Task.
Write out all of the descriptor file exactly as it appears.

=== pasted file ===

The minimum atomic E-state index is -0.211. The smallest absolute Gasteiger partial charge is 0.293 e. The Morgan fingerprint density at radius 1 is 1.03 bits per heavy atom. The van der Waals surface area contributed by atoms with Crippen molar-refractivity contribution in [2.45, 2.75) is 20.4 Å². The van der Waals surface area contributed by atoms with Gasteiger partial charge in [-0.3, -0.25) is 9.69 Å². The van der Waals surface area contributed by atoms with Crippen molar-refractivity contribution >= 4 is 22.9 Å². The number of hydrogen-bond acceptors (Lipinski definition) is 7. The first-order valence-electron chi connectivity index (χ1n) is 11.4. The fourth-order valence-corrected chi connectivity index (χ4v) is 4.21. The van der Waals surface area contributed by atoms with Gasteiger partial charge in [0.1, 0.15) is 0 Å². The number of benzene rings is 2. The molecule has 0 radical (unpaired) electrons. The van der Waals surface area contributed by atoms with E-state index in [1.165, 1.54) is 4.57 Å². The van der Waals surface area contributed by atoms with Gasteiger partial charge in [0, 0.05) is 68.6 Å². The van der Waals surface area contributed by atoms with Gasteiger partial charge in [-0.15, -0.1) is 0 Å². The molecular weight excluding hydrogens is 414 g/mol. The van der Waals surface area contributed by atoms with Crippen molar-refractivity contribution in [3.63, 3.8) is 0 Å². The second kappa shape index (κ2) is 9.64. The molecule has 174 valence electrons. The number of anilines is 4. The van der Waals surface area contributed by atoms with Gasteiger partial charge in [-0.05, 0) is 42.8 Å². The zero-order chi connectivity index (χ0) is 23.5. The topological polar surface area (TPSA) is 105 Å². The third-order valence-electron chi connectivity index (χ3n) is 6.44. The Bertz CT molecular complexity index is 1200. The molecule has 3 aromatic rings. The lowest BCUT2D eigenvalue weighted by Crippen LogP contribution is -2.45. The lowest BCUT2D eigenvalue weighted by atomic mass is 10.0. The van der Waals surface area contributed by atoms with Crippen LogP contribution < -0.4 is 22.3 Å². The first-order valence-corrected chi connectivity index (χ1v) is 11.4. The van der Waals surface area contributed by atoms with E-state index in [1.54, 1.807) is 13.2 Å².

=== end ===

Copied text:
The minimum atomic E-state index is -0.211. The smallest absolute Gasteiger partial charge is 0.293 e. The Morgan fingerprint density at radius 1 is 1.03 bits per heavy atom. The van der Waals surface area contributed by atoms with Crippen molar-refractivity contribution in [2.45, 2.75) is 20.4 Å². The van der Waals surface area contributed by atoms with Gasteiger partial charge in [-0.3, -0.25) is 9.69 Å². The van der Waals surface area contributed by atoms with Crippen molar-refractivity contribution >= 4 is 22.9 Å². The number of hydrogen-bond acceptors (Lipinski definition) is 7. The first-order valence-electron chi connectivity index (χ1n) is 11.4. The fourth-order valence-corrected chi connectivity index (χ4v) is 4.21. The van der Waals surface area contributed by atoms with Gasteiger partial charge in [0.1, 0.15) is 0 Å². The number of benzene rings is 2. The molecule has 0 radical (unpaired) electrons. The van der Waals surface area contributed by atoms with E-state index in [1.165, 1.54) is 4.57 Å². The van der Waals surface area contributed by atoms with Gasteiger partial charge in [0, 0.05) is 68.6 Å². The van der Waals surface area contributed by atoms with Gasteiger partial charge in [-0.15, -0.1) is 0 Å². The molecular weight excluding hydrogens is 414 g/mol. The van der Waals surface area contributed by atoms with Crippen molar-refractivity contribution in [3.63, 3.8) is 0 Å². The second kappa shape index (κ2) is 9.64. The molecule has 174 valence electrons. The number of anilines is 4. The van der Waals surface area contributed by atoms with Gasteiger partial charge in [-0.05, 0) is 42.8 Å². The zero-order chi connectivity index (χ0) is 23.5. The topological polar surface area (TPSA) is 105 Å². The third-order valence-electron chi connectivity index (χ3n) is 6.44. The Bertz CT molecular complexity index is 1200. The molecule has 3 aromatic rings. The lowest BCUT2D eigenvalue weighted by Crippen LogP contribution is -2.45. The lowest BCUT2D eigenvalue weighted by atomic mass is 10.0. The van der Waals surface area contributed by atoms with Crippen LogP contribution < -0.4 is 22.3 Å². The first-order valence-corrected chi connectivity index (χ1v) is 11.4. The van der Waals surface area contributed by atoms with E-state index in [1.54, 1.807) is 13.2 Å².